What is a Cochlear Implant?
What is a cochlear implant?
A cochlear implant is a surgically implanted device which enables sound to be delivered to the individual with severe to profound hearing impairment. The device is available to adults and children.
Research in the area of cochlear implants dates back to 200 years ago when a scientist named Alessandro Volta inserted metal rods attached to an active circuit into his ears. The research continued and in 1950, scientists in France reported the first successful electrical stimulation of hearing nerves by inserting an electrode in a deafened subject's inner ear. The patient was able to perceive rhythm of speech and this stimulation assisted in lip-reading.
Since that time, research in this area has continued and the implant has evolved from a single electrode (channel) device to multiple electrode (multi-channel) devices with a variety of speech coding/processing strategies available. Speech processing strategies are the ways by which the sound is converted into electrical signals that are sent to the brain and interpreted as sound. Today, multi-channel, multi-strategy cochlear implant systems are available. In addition, with improved technology, miniaturization has become possible with a behind- the- ear speech processor (similar to behind-the-ear hearing aids) which is currently available.
The implant procedure involves surgical implantation of the internal receiver and an array of electrodes in the cochlea. External equipment includes a headset (which consists of a microphone and a transmitter) and a speech processor (body-worn or ear-level).
In order to understand how the cochlear implant provides access to hearing, one must first understand how the normal ear works. The hearing mechanism is a complex system made up of three parts; the external ear, the middle ear and the inner ear. In most cases of profound hearing loss, the inner ear does not function normally.
The outer ear consists of the pinna (which collects sound waves) and the ear canal (which delivers the sound towards the eardrum). Once the sound waves reach the eardrum (or tympanic membrane), they cause the eardrum to vibrate, which in turn causes a chain reaction in the three tiny bones (malleus, incus and stapes) in the middle ear. The motion of these three tiny bones generates movement of the fluid in the cochlea. Inside the cochlea there are tiny sensory receptors (hair cells) which are arranged tonotopically -- the cells near the base are most responsive to high pitched sounds and the cells at the apex (in the centre) are most sensitive to low pitched sounds. As the fluid in the cochlea begins to move, these tiny sensory receptors convert these mechanical vibrations into electrical impulses. These impulses are sent to the hearing nerve which are sent to the brain and interpreted as sound.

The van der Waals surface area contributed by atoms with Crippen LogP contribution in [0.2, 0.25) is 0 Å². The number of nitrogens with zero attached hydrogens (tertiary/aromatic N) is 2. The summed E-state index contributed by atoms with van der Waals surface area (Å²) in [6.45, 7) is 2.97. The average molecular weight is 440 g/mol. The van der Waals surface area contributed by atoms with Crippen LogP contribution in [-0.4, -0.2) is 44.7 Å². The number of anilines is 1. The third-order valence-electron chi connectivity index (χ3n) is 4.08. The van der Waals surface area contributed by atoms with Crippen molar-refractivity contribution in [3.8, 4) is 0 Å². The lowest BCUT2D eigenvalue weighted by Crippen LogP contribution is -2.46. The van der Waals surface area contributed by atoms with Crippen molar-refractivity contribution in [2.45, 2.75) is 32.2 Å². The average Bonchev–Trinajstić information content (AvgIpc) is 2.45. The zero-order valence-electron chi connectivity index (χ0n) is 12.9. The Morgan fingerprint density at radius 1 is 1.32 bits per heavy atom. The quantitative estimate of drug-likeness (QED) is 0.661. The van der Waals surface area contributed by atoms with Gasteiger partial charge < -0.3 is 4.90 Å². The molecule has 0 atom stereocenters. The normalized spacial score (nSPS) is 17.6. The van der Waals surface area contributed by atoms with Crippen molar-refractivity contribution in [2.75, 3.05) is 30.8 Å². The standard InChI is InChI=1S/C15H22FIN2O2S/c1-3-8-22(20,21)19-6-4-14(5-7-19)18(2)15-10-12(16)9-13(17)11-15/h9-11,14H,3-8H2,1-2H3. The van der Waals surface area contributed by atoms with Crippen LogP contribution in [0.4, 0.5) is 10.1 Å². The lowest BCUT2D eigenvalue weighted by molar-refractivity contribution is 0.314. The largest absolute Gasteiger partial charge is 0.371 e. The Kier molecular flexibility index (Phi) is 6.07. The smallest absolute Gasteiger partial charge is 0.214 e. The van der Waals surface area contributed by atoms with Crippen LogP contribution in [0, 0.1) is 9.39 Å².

In most cases of profound hearing loss, the hair cells are damaged or depleted although there are usually surviving nerve fibres. A cochlear implant stimulates the surviving nerve fibres with electrical signals by way of an array of electrodes implanted in the inner ear. Depending upon the information received, certain electrodes will 'fire' -- the basal electrodes providing the sensation of high pitched sounds and the apical electrodes providing the sensation of low frequency sound, much in the same way that the hair cells in a normal cochlea are arranged. The stimulated nerve fibres then carry the electrical signals to the brain where it is interpreted as sound.
A thorough evaluation is necessary in order to determine candidacy for a cochlear implant. This involves a medical evaluation by a physician, a thorough audiological evaluation, speech and language assessments, social assessments and may include psychological assessment. Children must undergo an intensive period of therapy with hearing aids, focusing on teaching the child to learn to listen so that one may determine the benefit received from traditional hearing aids.
Clinical studies to date as well as experience with children who have received a cochlear implant indicate that many profoundly hearing impaired children (even those with no previous auditory experience) can learn to process the speech patterns made available by the implant, and through therapy and teaching, become competent spoken language communicators who function independently in both the educational and social mainstream.
Cochlear Implant Programming
The Clinic is equipped with the equipment for the programming of a number of cochlear implant speech processors from Cochlear Americas, Advanced Bionics and Med-El. The programming of the speech processor is done by an audiologist. The programming involves determining the amount of electrical stimulation necessary for each electrode (or electrode pair) in order to elicit a response to sound. There are several parameters that must be programmed in order for the individual to begin to interpret the information provided by the implant.
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